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Review: Patapon

Patapon
(Image source: SCEJ.)

The first few hours of Patapon will suggest this is a casual Playstation Portable game. The simple yet enchanting graphics combined with the babbling yet charming voiceovers of its soundtrack will lull the gamer into believing this beat-based game will be a pleasant gaming experience.

But the hardcore side of Patapon, its unpleasant side, will reveal itself soon enough. For one thing, there is grind which may amount to half of the game experience. This isn’t an optional part of the game for the obsessive-compulsive loot-lusting gamer; this is mandatory grind needed to beat the tougher missions.

And the missions do get tough with battles that will frustrate even the most hardcore of gamers.

Beat it

In the world of Patapon, you are the Mighty Patapon, the god of these odd walking eyeballs. It is up to you to inspire them in battle, provide for them, and ultimately lead them to the mysterious Earthend.

You command the Patapons on the battlefield through wardrums, which must be pounded according to the rhythm of the Pulse of the Land. This is tricky initially and further complications like activating and maintaining Fever mode or casting an environmental Juju spell might seem impossible at first. With practise and experience, execution becomes easier though mastery might prove elusive.

In battle, Patapon plays like an unlikely combination of a simple rhythm game and a simple fighting game. You are a slave to the beat like in a typical rhythm game and you watch your opponents for patterns to exploit like in a fighting game. This unique, if peculiar, gameplay is the game’s greatest draw.

Patapon
(Image source: SCEA.)

Though the game mechanics are simple enough to draw in casual players, there are spikes in difficulty in this game that will frustrate them. The boss battles, in particular, will prove vexing. Recognizing the boss attack pattern will avail you naught if you fail to adhere to the beat when attempting to evade. And it’s hard indeed to concentrate on the beat when your valuable units are facing insta-kill, perma-death boss attacks.

Patapon’s final boss really is emblematic of the game as a whole. What promises to be be a gripping, exciting affair against the Ultimate Bad Guy, the last thing standing between the Patapons and their promised land, is unnecessarily dragged out for no good reason.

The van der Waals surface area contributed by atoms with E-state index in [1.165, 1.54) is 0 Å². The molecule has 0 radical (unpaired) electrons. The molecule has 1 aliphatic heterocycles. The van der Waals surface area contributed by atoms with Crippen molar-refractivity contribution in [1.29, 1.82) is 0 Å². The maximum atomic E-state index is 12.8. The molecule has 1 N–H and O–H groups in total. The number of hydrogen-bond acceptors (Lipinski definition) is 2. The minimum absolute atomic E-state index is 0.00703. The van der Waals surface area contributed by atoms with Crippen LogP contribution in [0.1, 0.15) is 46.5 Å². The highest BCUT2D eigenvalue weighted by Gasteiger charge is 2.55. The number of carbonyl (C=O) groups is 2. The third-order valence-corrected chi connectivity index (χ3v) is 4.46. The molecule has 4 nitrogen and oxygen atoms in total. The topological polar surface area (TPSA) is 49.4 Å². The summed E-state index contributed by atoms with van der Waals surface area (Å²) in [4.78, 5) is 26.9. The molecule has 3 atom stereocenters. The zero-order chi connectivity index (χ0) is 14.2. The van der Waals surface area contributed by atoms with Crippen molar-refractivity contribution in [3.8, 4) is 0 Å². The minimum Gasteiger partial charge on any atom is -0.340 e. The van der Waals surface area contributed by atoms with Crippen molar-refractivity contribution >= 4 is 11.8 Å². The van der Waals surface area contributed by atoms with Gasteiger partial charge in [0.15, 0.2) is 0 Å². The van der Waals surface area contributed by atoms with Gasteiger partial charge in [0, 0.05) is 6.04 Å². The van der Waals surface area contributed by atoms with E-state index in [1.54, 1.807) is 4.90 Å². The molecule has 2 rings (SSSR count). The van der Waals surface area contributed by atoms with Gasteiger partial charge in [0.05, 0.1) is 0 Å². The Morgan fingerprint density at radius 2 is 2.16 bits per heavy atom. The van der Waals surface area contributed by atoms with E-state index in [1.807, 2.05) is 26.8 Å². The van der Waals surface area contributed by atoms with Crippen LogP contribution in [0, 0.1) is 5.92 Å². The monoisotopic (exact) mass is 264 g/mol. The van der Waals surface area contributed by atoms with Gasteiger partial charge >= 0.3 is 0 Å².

It’s truly disheartening to realise that tactics matter only so much in Patapon and beating the tougher missions is ultimately all about grinding for resources to build better units. The loading screen tip following a failed mission explicitly state this and experience will bear it out. This is the game’s greatest flaw.
Patapon
(Image source: SCEJ.)

Between missions, there are rhythm-based minigames to play. These provide a means to acquire resources necessary to build Patapon units but their main utility is to provide some welcome respite from the mission-grinding.

At the end of the game, players are treated to a non-ending that sets up a sequel and then invited to replay 15 repeatable missions in order to further improve their Patapon army. There may be players sufficiently smitten with the game willing to do this but most will put Patapon away once completed. There is only so much repetitive gameplay a player can take.

Patapon has quirky charm in ample amounts but is filled with just as much tedium and frustration. Despite that, it remains a must-have game because its unique gameplay is something worth travelling to the ends of the earth for.

Posted in Games, PSP, Reviews.


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